SPORTS
July 3, 2014 | By Sam Donnellon, Daily News Staff Writer
THE YEAR was 1996. The first full season after baseball's debilitating strike. The Philadelphia Phillies, the last full 162-game season National League champions, sent out a roster of well-regarded thirtysomethings - some holdovers from '93, some not. It was hoped that Benito Santiago, Gregg Jefferies and Todd Zeile would refresh the team that had stumbled in the two previous seasons pockmarked by a baseball strike, a team that still included Darren...
SPORTS
February 13, 2014 | By Sam Donnellon, Daily News Staff Writer
I AM A sporadic pack rat. Which is another way of saying I tend to throw out valuable things and hold on to things of dubious worth. Near or at the top of this list would be drawer No. 4 in my attic, which houses every Phillies media guide since my hire in 1992. Back then it was a good idea to hold on to the damn things for historical purposes, but those were the days when the Internet was a futuristic rumor not taken seriously, and the public library was a valued institution and not the focus of a cost-cutting debate.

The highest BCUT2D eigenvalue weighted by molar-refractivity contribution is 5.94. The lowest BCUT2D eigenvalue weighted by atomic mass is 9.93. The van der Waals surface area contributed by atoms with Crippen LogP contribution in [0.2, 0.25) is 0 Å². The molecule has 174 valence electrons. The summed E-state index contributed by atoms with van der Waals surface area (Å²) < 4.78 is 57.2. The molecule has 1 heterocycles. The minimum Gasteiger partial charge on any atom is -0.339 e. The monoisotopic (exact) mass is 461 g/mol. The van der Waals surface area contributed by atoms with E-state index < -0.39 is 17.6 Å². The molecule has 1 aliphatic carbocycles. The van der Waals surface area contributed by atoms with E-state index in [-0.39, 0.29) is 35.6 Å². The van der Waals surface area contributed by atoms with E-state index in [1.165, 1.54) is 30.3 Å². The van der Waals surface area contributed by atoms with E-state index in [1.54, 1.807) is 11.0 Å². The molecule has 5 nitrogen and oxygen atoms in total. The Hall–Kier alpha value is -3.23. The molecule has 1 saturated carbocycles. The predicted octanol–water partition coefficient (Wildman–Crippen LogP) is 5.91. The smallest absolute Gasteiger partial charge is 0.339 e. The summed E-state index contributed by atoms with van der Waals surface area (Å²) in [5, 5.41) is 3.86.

SPORTS
November 6, 2013 | BY DREW McQUADE, Daily News Staff Writer mcquadd@phillynews.com
PRO ATHLETES used to thank God it was Friday or any other day when they could do whatever they wanted in watering holes without some guilty bystander whipping out an iPhone and posting Instagram improprietries on Disgracebook. Those were the days when Cro-Magnon men and Neanderthalism were protected by media and fans alike. The playing field has changed. Cagey athletes think twice now before letting groupies append themselves under each arm. How tweet it ain't. Cats playing pianos wear thin in the annoying age of Internet suffocation, but there's a perverse charm to repeatedly watching Lenny Dykstra on YouTube compare himself to Gandhi while referring to him as "that Indian dude.